EVENTS & INSIGHTS / INSIGHT

Interview with impact to land your dream job

by Shannon Houde

‘I’m experienced, educated and articulate – so why can’t I get through interviews to a job offer?’

If I had a fiver for each time I’ve encountered a jobseeker with that problem, I’d be meditating on a beach rather than tapping away on a keyboard! Selling yourself on paper – whether through the traditional CV or on LinkedIn – is a skill in itself, and here at Walk of Life, we’ve written plenty on how to do it. But wowing the interview panel and making a strong impression in person is a different challenge altogether. Which is why you should take a strategic approach.

If you’re already ticking the ‘essential’ boxes by turning up to the interview looking the part, knowing something about the company you’re interviewing for and articulating yourself well, it’s likely that you’re doing a good interview. So why aren’t you getting the job? Probably because you’re not doing a great interview – and the competition is. Sustainability jobs typically receive over 100 applications. It’s very much a buyer’s market. So set yourself apart from the rest of the crowd by following my top three tips for interviewing with impact.

DON'T MISS OUT
ON MORE FREE TIPS

Sign Up For Our Newsletter

Sign up

1. Map your career journey

Interviews are an opportunity to show off your interpersonal communication skills, so a key part of your preparation should be a coherent and descriptive response to that classic interview question: “Walk me through your CV”. Take a creative approach and bring in a colourful, one-page Powerpoint slide that shows in simple bullet points how each step you’ve taken in your career led you to the next, and ultimately brought you to the job you’re interviewing for.  Call it “My Career Journey”.  Doing this will force you to build a strong career narrative and help you side step around the less relevant areas that lose your audience.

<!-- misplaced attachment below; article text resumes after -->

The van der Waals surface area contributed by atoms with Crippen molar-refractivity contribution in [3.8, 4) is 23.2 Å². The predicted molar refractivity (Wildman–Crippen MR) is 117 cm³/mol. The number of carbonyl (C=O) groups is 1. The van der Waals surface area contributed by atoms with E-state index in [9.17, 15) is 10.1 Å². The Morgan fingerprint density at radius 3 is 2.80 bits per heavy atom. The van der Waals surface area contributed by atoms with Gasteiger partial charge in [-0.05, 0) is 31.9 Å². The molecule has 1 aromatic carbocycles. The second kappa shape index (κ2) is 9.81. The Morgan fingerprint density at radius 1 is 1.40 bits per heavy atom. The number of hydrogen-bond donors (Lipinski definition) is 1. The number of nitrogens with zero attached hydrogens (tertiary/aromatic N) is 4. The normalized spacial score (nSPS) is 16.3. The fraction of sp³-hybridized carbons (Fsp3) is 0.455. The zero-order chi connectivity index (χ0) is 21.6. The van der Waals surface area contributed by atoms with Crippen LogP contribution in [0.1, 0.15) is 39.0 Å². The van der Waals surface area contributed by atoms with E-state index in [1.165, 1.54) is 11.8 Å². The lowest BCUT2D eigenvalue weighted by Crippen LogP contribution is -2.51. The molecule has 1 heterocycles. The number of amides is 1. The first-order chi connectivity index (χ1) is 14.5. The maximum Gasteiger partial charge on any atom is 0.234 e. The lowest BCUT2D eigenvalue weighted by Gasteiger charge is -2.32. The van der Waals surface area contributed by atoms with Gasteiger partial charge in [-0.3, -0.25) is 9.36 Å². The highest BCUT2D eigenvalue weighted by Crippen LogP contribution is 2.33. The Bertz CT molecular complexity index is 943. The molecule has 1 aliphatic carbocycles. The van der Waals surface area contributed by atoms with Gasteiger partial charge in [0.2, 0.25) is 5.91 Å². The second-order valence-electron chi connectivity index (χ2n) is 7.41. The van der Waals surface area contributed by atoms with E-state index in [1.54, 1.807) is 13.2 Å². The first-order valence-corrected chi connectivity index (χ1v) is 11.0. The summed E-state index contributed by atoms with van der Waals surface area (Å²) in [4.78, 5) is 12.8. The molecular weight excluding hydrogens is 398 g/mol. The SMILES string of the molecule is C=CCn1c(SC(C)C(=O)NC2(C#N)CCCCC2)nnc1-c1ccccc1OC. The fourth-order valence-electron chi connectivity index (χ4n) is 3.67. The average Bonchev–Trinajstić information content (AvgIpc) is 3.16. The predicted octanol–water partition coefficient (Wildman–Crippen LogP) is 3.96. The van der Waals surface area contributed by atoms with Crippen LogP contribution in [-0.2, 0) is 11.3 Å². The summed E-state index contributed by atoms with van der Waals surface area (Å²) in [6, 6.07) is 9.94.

2. Show off your competencies

Giving tangible answers to competency-based questions will impress your interviewers, but doing it well requires some preparation. Go through the essential and desirable criteria in the job description and select specific achievements in your career to date that best demonstrate each one. Start by briefly describing the Situation, then describe the Action that you took, and finally explain what the Result of your action was for the project, team, boss, company or client. This is my tried-and-tested ‘Situation/Action/Result’ framework – trust me, it works!  But you have to prepare in advance so that you know which achievement you will choose to use to best prove that required skillset.

3. Share your knowledge of the impact agenda